by Javier Amezcua

Meteorological operational centres have a great responsibility: they produce and revisit forecasts which are periodically released to the public. These forecasts (and their accuracy) are of great importance: from people planning their daily activities to governments allocating resources to different regions which expect extreme weather. Modern forecasting requires running a computer model based on the numerical solutions of some physical equations. The forecast has to be initialised somehow, e.g. by combining a previous forecast and observations, and then run for a given lead-time. This is done routinely. The process of obtaining the best initial conditions and revisiting them periodically is part of what is known as data assimilation.

In the olden days, operational centres ran a single-trajectory forecast, i.e. they initialised the forecast with a single set of initial conditions. But the initial conditions are never 100% accurate, they always have some uncertainty. How does the initial uncertainty translate into forecast uncertainty? Is this even important? Actually, it is very important, especially in chaotic dynamical systems (a class to which the atmosphere belongs) where tiny differences in initial conditions can lead to completely different situations after a given time. As for how to quantify the evolution in uncertainty, people realised a simple way is to run forecasts starting from different initial conditions chosen to represent the uncertainty in the estimate of the atmosphere at the starting time for the forecast. There are difficulties in this process: on one hand we have the methodological challenges of how to create initial perturbations and how to update them with adequate assimilation methods, and on the other we have the computational cost of running a expensive model more than once.

An example of an ensemble forecast is shown in figure 1. Back in the autumn of 2012 tropical cyclone decided to venture into the extra-tropics and make landfall close to New York City, causing havoc and disruption. The figure shows the best estimate location for the centre of the storm at 00UTC on 28 October 2012. From a family of 20 different slightly different initial conditions, different forecast trajectories are generated. Notice how the 24-hour forecasts do not differ much, but the difference grows considerably in the 48-hour forecasts, and by 72 hours the locations of the different forecasts are quite different.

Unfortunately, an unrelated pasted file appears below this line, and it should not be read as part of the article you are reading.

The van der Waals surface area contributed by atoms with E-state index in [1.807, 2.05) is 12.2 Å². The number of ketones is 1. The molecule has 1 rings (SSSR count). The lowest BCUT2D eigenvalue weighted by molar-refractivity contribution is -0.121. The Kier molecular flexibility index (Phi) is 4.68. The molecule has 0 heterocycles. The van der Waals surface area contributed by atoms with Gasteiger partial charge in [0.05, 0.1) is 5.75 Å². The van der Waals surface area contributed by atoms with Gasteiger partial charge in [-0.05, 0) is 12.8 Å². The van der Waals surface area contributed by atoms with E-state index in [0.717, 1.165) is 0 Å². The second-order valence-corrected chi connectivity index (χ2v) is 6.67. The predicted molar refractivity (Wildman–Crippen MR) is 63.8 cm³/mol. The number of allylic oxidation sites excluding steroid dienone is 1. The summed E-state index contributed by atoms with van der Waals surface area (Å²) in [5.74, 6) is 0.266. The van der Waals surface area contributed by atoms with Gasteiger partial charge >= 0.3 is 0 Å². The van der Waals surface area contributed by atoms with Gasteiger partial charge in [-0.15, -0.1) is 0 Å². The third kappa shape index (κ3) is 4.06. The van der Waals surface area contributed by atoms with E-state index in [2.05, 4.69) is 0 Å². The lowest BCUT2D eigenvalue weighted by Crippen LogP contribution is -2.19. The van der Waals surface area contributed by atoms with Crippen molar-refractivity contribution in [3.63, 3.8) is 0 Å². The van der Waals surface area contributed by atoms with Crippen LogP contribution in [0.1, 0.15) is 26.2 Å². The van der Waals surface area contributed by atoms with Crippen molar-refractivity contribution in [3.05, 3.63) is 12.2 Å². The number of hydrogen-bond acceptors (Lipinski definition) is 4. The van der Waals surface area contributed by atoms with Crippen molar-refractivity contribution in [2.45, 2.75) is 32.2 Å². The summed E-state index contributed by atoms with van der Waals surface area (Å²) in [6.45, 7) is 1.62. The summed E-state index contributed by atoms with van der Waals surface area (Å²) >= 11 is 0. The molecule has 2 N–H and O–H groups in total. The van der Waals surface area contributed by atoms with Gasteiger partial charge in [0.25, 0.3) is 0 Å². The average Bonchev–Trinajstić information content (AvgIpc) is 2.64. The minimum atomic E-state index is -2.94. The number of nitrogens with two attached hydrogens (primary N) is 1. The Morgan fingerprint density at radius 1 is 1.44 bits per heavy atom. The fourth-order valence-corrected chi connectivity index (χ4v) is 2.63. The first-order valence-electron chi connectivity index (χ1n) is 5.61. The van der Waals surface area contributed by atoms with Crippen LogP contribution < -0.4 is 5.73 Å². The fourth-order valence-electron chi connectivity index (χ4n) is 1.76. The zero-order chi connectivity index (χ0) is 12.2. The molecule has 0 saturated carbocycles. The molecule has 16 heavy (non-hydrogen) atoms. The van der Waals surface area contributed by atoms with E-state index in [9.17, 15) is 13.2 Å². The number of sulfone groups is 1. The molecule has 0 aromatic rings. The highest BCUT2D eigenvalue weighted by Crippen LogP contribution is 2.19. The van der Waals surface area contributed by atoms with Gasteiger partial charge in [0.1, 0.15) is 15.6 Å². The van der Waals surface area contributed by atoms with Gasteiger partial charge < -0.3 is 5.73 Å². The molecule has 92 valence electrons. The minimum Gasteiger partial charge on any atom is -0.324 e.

Figure 1: Ensemble forecasting for the path of tropical cyclone Sandy. Produced by US NCEP with the GFS model.

In February 2020 I was invited to participate in a conference in India organised by the National Centre for Medium Range Weather Forecasting (NCMRWF) in Dehli. The International Conference on Ensemble Methods in Modelling and Data Assimilation (EMMDA), was organised to celebrate the unveiling of a new ensemble prediction system with global coberture and a very decent resolution (about 12 km). This is the result of a massive undertaking that lasted years in preparation. Furthermore, it is fruit of collaborations between the NCMRWF and the UK MetOffice, since the new system is inspired and largely modelled after the Met Office Global and Regional Ensemble Prediction System MOGREPS. With their new ensemble system, India joins a selective group of operational centres with forecast/assimilation systems which includes those of USA, France, UK, Germany, Canada, Japan, Australia, China, Korea, and Brazil. The European Centre for Medium Range Weather Forecast (ECMWF) produced their first ensemble forecasts in 1992 in an operational setting.

Figure 2: Logo for the International Conference on Ensemble Methods in Modelling and Data Assimilation depicting a schematic representation of 4 ensemble members in blue and the ensemble mean in red.

In the reunion experts from around the globe spoke about the latest advances in ensemble DA methods, including the Ensemble Kalman filter and smoother, particle filters, and ensemble-variational methods. The challenges of handling high resolution modelling which allows us to represent more complex features of the atmosphere is something of great importance. Some interesting applications were also discussed. These were quite varied, including atmospheric, ocean and Earth-system areas. In particular I spoke about using the Ensemble Kalman filter to estimate middle- and upper-level atmospheric winds using observed infra-sound waves coming from ammunition explosions. I have discussed this work in a previous blog which can be found here. I would like to acknowledge DARE for funding my participation in this event. Kudos to India, and welcome to the club!